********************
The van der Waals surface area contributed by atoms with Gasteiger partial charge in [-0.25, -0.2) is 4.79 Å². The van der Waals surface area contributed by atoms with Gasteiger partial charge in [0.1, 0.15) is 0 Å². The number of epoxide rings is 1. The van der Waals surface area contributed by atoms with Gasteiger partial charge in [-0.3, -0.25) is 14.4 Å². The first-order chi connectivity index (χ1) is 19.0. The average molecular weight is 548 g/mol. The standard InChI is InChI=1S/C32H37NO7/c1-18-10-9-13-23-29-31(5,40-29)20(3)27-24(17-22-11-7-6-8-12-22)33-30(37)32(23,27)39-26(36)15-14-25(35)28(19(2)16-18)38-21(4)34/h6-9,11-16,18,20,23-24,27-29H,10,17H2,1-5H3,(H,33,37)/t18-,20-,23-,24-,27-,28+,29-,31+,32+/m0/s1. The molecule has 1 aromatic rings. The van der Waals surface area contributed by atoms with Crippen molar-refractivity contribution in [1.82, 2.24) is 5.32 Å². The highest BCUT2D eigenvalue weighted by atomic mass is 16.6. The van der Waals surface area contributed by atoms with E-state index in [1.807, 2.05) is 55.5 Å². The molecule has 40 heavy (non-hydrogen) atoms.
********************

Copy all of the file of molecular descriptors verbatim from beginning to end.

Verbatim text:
The van der Waals surface area contributed by atoms with Gasteiger partial charge in [-0.25, -0.2) is 4.79 Å². The van der Waals surface area contributed by atoms with Gasteiger partial charge in [0.1, 0.15) is 0 Å². The number of epoxide rings is 1. The van der Waals surface area contributed by atoms with Gasteiger partial charge in [-0.3, -0.25) is 14.4 Å². The first-order chi connectivity index (χ1) is 19.0. The average molecular weight is 548 g/mol. The standard InChI is InChI=1S/C32H37NO7/c1-18-10-9-13-23-29-31(5,40-29)20(3)27-24(17-22-11-7-6-8-12-22)33-30(37)32(23,27)39-26(36)15-14-25(35)28(19(2)16-18)38-21(4)34/h6-9,11-16,18,20,23-24,27-29H,10,17H2,1-5H3,(H,33,37)/t18-,20-,23-,24-,27-,28+,29-,31+,32+/m0/s1. The molecule has 1 aromatic rings. The van der Waals surface area contributed by atoms with Crippen molar-refractivity contribution in [1.82, 2.24) is 5.32 Å². The highest BCUT2D eigenvalue weighted by atomic mass is 16.6. The van der Waals surface area contributed by atoms with E-state index in [1.807, 2.05) is 55.5 Å². The molecule has 40 heavy (non-hydrogen) atoms.